The little insulin needle that caused me so much stress!

Seventeen years later, I still have to take a deep breath every time I go to poke myself with a needle. And, I still have to accept that I need people to help take care of me and support me through both sickness and health.

 

 

 

 

 

 

 

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20 Responses to My Diabetic Diary Part 1

  1. Heather says:

    My daughter has type 1 and has for 8 yrs ( shes 16 now) its tough . Its awesome you have a supportive family to love and help you. My daughter wears an insulin pump now I pray one day there will be a cure and noone else ever has to prick fingers, count cards, do injections, check ketones, worry about complications, fight a low or high blood sugar, and all the other things diabetes involves. I loved Yalls book, admire y’all as a family, and hope to one day to see more of y’all on Tv.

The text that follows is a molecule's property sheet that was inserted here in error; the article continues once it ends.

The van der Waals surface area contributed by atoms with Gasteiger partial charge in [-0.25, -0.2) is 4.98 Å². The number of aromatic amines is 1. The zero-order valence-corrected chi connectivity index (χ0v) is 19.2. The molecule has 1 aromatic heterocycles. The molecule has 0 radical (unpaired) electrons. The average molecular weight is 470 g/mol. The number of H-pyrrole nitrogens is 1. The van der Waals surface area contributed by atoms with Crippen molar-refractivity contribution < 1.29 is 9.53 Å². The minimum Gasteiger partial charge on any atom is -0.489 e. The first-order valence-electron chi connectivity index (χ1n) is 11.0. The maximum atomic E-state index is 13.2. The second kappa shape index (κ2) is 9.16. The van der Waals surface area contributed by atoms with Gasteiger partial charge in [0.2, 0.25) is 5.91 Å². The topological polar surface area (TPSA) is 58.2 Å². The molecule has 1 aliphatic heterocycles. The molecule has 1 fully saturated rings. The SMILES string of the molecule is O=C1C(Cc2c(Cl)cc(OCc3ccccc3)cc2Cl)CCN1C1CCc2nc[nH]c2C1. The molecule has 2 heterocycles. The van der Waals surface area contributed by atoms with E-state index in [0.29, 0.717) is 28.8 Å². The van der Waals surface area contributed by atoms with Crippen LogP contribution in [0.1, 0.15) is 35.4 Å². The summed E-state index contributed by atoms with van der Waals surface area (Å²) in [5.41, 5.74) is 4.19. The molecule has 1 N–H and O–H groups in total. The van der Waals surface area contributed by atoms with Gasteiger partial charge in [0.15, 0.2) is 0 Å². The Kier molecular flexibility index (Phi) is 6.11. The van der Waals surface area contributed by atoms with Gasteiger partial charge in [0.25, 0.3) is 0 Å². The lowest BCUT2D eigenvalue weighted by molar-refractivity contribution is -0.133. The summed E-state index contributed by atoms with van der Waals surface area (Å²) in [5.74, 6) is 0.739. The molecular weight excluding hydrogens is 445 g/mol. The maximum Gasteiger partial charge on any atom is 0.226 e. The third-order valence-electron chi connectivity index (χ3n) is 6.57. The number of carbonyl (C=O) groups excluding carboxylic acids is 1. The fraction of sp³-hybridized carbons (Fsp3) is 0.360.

• Alina says:

      I am on an insulin pump now and I like it so much better for treating diabetes. It feels easier to get tighter control. It takes a lot to manage diabetes for someone so young. You basically have to do it all until they get old enough. What a challenge. May God bless you all with the best of health and success.

  2. Kari Kirkland says:

    WOW! I had no idea about these types of diabetes! I just thought of the type 2. I just assumed you had to be overweight to have them. I am going to read more on this. I have a few of these symptoms! Crazy!

  3. Nic says:

    From one Type 1 to another, thank you for sharing your story.

  4. Melinda says: